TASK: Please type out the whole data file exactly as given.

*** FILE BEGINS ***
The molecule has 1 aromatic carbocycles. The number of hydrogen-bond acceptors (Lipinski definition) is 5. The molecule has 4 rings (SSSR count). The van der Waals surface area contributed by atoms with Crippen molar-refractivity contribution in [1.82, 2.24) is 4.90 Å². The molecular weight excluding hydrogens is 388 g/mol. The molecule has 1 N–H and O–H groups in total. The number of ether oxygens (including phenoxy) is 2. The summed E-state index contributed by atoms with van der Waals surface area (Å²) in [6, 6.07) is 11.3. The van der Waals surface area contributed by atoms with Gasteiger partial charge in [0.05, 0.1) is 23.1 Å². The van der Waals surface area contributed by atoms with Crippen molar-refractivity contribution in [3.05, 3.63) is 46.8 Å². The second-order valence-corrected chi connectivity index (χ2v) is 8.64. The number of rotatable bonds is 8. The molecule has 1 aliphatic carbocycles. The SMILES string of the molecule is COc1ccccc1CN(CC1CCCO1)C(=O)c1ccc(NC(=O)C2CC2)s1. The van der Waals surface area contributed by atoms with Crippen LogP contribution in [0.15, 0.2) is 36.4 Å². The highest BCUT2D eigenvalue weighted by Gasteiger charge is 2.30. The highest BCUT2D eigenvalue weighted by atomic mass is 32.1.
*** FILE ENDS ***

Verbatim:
The molecule has 1 aromatic carbocycles. The number of hydrogen-bond acceptors (Lipinski definition) is 5. The molecule has 4 rings (SSSR count). The van der Waals surface area contributed by atoms with Crippen molar-refractivity contribution in [1.82, 2.24) is 4.90 Å². The molecular weight excluding hydrogens is 388 g/mol. The molecule has 1 N–H and O–H groups in total. The number of ether oxygens (including phenoxy) is 2. The summed E-state index contributed by atoms with van der Waals surface area (Å²) in [6, 6.07) is 11.3. The van der Waals surface area contributed by atoms with Gasteiger partial charge in [0.05, 0.1) is 23.1 Å². The van der Waals surface area contributed by atoms with Crippen molar-refractivity contribution in [3.05, 3.63) is 46.8 Å². The second-order valence-corrected chi connectivity index (χ2v) is 8.64. The number of rotatable bonds is 8. The molecule has 1 aliphatic carbocycles. The SMILES string of the molecule is COc1ccccc1CN(CC1CCCO1)C(=O)c1ccc(NC(=O)C2CC2)s1. The van der Waals surface area contributed by atoms with Crippen LogP contribution in [0.15, 0.2) is 36.4 Å². The highest BCUT2D eigenvalue weighted by Gasteiger charge is 2.30. The highest BCUT2D eigenvalue weighted by atomic mass is 32.1.